TOKYO — The Nikkei FT Communicable Diseases Conference ended Thursday with the adoption of the “Tokyo Communicable Diseases Statement 2021,” which stresses the importance of digital technology in preparing for a possible sixth wave of COVID-19 infections in Japan.
“The recent plunge in the number of people infected with the novel coronavirus in Japan is attributable to the effects of vaccination and popular cooperation” with measures to fight the pandemic, said Shigeru Omi, an immunologist who heads the government’s subcommittee on COVID response and who chaired the two-day conference co-sponsored by Nikkei, the Financial Times and the Tokyo Metropolitan Government.
Although Japan got a late start on vaccination compared with other advanced nations, the number of people who have been vaccinated twice reached had reached 70% of the population as of Tuesday, one of the highest ratios among developed countries.
People in Japan have maintained “a high sense of hygiene, such as wearing face masks, despite advances in inoculation,” said Nahoko Shindo, senior adviser to the World Health Organization, who served as vice chair of the conference. “That is a big difference from countries where infections are increasing despite a high rate of vaccination,” she said.
In winter, however, infections tend to rise more people move about, and eat and drink outside their homes, toward the end of the year. This makes it more important to balance reopening the economy with COVID-19 prevention.
The statement thus called for strengthening the health care system and upgrading the health screening regime. Advances in inoculation to curb severe infections may lead to a rise in the number of people with mild or asymptomatic infections that cannot be detected by conventional health exams.
“We will have to review how COVID tests should be handled,” Yasuyuki Sahara, director-general of the Health Service Bureau at the health ministry, said at the conference. Participants agreed on the need for a new regime that combines several measures, such as sewage inspection, to understand the overall infection picture, and the use of health monitoring apps to detect mildly infected people.
The statement also mentioned the importance of government programs, such as the “vaccination and testing package,” and the use of digital technology, such as QR codes, to alert people who have had contact with infected people.
The government aims to encourage a full resumption of economic activity, while minimizing infection risks through the COVID prevention package. The goal is to ease restrictions on people with vaccine passports or certified negative polymerase chain reaction test results.
Studies are underway in various parts of Japan to look for problems with the system and determine its cost. According to the Cabinet Secretariat, demonstrations of the technology and its application to public places and events — restaurants, concerts, package tours by travel agencies — were set by Thursday to take place place in 11 prefectures, including Kyoto and Hokkaido.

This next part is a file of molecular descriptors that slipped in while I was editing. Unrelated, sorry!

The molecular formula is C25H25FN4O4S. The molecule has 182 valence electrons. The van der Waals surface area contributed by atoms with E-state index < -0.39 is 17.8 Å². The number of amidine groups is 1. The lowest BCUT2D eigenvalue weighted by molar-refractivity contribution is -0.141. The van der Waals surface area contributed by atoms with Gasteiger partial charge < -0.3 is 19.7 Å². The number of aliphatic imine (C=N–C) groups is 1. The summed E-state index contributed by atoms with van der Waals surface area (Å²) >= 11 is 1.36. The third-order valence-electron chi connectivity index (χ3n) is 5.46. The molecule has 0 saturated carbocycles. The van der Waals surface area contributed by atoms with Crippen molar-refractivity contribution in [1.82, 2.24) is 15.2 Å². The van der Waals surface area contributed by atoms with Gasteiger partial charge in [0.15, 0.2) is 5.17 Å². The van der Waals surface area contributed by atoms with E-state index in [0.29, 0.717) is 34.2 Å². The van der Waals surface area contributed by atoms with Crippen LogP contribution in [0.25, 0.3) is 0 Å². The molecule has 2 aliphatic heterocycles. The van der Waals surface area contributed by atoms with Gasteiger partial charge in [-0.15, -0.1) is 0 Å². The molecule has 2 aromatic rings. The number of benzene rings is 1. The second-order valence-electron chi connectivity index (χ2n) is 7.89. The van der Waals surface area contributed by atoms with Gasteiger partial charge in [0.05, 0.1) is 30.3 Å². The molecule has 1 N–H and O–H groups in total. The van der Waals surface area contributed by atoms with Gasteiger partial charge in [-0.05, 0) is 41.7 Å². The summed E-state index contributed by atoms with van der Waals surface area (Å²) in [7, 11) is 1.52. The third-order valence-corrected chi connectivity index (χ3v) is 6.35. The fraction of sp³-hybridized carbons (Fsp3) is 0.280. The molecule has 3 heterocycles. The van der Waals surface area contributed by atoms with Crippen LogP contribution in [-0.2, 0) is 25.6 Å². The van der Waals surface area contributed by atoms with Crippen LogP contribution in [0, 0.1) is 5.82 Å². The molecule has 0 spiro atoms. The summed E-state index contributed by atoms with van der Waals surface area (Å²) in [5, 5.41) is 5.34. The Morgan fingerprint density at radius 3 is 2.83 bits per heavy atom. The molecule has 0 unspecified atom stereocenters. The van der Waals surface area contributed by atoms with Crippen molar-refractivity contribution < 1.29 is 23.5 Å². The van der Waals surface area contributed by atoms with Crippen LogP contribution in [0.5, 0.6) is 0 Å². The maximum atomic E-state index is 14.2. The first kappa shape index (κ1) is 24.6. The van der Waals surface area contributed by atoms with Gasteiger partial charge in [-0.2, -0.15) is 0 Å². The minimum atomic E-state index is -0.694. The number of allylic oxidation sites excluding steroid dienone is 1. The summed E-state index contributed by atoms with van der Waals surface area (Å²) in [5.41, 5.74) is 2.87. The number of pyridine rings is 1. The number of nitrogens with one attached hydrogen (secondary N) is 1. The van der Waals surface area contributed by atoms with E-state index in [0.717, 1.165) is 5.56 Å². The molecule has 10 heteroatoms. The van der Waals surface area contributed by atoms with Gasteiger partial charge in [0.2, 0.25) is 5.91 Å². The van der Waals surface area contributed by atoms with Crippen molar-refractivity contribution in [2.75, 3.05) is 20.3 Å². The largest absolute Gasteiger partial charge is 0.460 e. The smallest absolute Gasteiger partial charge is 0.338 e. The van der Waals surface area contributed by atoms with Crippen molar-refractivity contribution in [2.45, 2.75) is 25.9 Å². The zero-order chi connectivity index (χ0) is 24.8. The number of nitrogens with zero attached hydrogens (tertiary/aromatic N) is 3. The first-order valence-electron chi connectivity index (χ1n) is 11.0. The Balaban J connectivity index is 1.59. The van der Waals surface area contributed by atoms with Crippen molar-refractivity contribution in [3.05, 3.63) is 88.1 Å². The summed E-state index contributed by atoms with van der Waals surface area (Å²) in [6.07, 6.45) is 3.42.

The government is set to begin using a vaccine certification app in December, while the “vaccination and testing package” is expected to be included in the COVID prevention measures program the government will adopt in early November to fight the coronavirus.
For these measures to be effective, the public must understand them and give its support. According to a survey conducted by the conference at the end of August, some 70% of 1,000 people asked said they were willing to show their vaccination status and test results when asked. Regarding incentives to facilitate cooperation, people in their 20s to 30s called for “financial rewards such as loyalty program points,” while respondents in their 60s stressed the need for “scientific and numerical proof of the effectiveness of vaccines by experts.”
“Meticulous countermeasures, such as the dissemination of information, differentiated by age group, are needed,” said Yoko Uryuhara, an associate professor at Doshisha University.
The Osaka prefectural government and other entities have already introduced a QR code-based mechanism to have people register their points of contact and other information at the entrance of restaurants and event venues so that they can be informed when an infection occurs. The central government will also promote the use of a QR-code entry registration system.
“Innovations will be created to contain regional infections,” said Hiroshi Nishiura, a professor at Kyoto University. If digital technology innovations are widely used, they will make it possible to quantitatively understand risks, such as the types of places where infections tend to spread, he said.
If combined with government systems, such as the management of information on infected people, the innovations can be used to prevent cluster infections because they will make it easier to trace those who have had close contract with infected people.
However, there are challenges that must be overcome before digital technology and data can be widely used. Coronavirus-related systems controlled by the government, such as those for the management of vaccines and data on infected people, do not connect smoothly. “The burden on bedside physicians will be eased if systems are organically connected to each other,” said Takanori Fujita, a specially appointed associate professor at Keio University.
To protect personal information, Ken Osaka, a professor at Tohoku University, stressed the need for greater transparency. “It is important to make clear to the public what the purpose of using such data is.”